As long as I an in the US, visiting family and having a wee holiday, I thought I would entertain you by reprinting:
The Saga of the Titre de Sejour, French Paperwork in 4-parts
Part I April 3, 2006
We finally have official permission to live here, in France. Our Titre de Sejour (Carte de Sejour Temporaire) was issued last week.
It only took two years!
It’s supposed to take two months but apparently, we were ‘fast-tracked’.
But wait, there’s more….it expired on Feb. 17, 2006.
In case you are unable to get your mind around the intricacies of French bureaucracy, (or believe that I can’t get my fingers around a keyboard), our ‘Titre’ expired 1 month before it was issued.
Wait, correctly, it expired 1 month before it was typed; it was actually issued 1 year and 1 month before it was typed.
Can’t you just hear whoever did the paperwork giggling as they put in the dates?
With our ‘Titre’ we were handed the blue documents to commence the renewal process and instructed to make certain that we had all of our documents submitted 2 months prior to the expiration date.
Bien sûr! (But of course!)
To be fair, some of this is our fault. When we left Andorra we wrote to the French Consulate and asked if, after having lived in Andorra for 7 years (with President Chirac as one of its co-princes), we still needed a visa to move to France.
We wrote again.
They said ‘We answered that question the first time you asked and the answer is the same!’.
Apparently, as they knew the answer they saw no reason for us to know as well.
So, in typical ostrich-fashion, we put our heads in the sand, said to h___ with it and moved, April, 2004. A month after moving we filed our papers.
They came back: “You need an entry visa.”
We argued our case (which, by the way is both a complete waste of time and incredibly stupid…never argue with a bureaucrat with a rubber stamp. If they need to have a particular piece of paper to affix their stamp to they will have that piece of paper! They simply close the file until the proper paper triggers its re-opening and they can use their stamp.)
Fine, we’ll get the visa. This was June, 2004.
Stay-tuned for Part II
And try this lovely chicken while you wait….
Sometimes (often?) simple things are best. This is such a simple recipe and results in such tender, moist, juicy chicken it’s really hard to believe.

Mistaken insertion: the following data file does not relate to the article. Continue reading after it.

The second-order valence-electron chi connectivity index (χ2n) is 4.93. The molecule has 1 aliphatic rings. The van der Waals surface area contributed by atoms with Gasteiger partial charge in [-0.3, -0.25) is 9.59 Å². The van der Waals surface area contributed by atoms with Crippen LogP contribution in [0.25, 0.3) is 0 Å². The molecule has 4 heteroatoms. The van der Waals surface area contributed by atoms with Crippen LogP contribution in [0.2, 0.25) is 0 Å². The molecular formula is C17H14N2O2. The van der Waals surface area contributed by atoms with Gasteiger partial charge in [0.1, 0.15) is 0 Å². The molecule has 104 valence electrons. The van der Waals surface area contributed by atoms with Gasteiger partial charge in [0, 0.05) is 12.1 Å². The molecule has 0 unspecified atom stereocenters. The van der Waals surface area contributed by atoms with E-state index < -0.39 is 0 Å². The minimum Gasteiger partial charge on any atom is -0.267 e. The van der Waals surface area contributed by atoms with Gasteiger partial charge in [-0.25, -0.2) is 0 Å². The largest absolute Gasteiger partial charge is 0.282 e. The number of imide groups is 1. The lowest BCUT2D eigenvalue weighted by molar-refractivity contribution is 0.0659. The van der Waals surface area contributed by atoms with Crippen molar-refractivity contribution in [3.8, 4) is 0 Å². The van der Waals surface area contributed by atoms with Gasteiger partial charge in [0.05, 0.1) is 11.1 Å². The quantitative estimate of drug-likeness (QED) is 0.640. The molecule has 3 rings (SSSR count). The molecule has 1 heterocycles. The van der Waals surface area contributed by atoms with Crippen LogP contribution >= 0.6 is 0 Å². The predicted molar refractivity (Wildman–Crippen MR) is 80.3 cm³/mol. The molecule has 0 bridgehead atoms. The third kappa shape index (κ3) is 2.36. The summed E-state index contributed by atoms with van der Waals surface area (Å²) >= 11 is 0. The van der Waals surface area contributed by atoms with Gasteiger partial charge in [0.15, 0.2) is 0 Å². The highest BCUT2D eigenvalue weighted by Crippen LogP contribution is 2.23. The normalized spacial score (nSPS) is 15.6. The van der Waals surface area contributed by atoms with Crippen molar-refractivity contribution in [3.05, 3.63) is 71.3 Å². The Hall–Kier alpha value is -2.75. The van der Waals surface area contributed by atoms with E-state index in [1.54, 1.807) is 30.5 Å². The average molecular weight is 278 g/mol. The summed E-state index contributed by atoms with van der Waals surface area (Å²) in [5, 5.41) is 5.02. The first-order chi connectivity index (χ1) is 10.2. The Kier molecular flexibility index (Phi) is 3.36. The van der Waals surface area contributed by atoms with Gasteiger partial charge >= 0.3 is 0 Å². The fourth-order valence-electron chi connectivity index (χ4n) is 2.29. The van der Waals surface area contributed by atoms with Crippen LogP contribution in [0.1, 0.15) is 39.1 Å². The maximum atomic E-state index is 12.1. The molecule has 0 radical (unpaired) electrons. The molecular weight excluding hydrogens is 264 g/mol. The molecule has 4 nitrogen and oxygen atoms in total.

We want to do more to things: tweak this, add a bit of that…. It can be hard to resist. This recipe calls for two things: chicken and lemons.
If you make it (and you should) please resist the urge to add herbs, salt, butter, oil or anythings else to it. Just say NON! You’ll miss the subtle flavor.
I don’t know where I got the recipe. I do remember that it was a food magazine and it was called ‘Italian Roast Chicken’. That’s a much nicer name than the one my family dubbed it. I’ll give credit for the name to my DS. He makes this often to show off his culinary skills to friends and girlfriends. He calls it ‘Lemon Butt Chicken’. Descriptive, yes. Accurate, yes. Did the name stick? Absolutely!
Roast Chicken with Lemon
1 whole roasting chicken, cleaned
2 small lemons, preferably thin-skinned and juicy
Roll the lemons on the counter with your hand a few times, pressing lightly. With a toothpick prick the lemons all over, 20 – 25 times. Put the lemons inside the chicken. With kitchen string (or whatever) tie the legs together. Twist the wing tips around so they are tucked under the back (if you don’t do these last two it won’t affect the recipe – only the appearance.)
Do not salt, butter, oil or anything else.
Put breast side DOWN in a roasting pan and roast at 350F for 30 minutes. Turn the chicken over and roast for 30 minutes. Turn the oven to 400F and roast for 20 – 25 more minutes.
Skin should be golden brown and puffy. Remove, carve and serve with pan juices.
For all of you living in the U.S. cleaning the chicken normally means rinsing. For the rest of us it means pulling off the few remaining feathers…. and, sometimes, cutting off the head and feet. I do draw the line at butchering, however.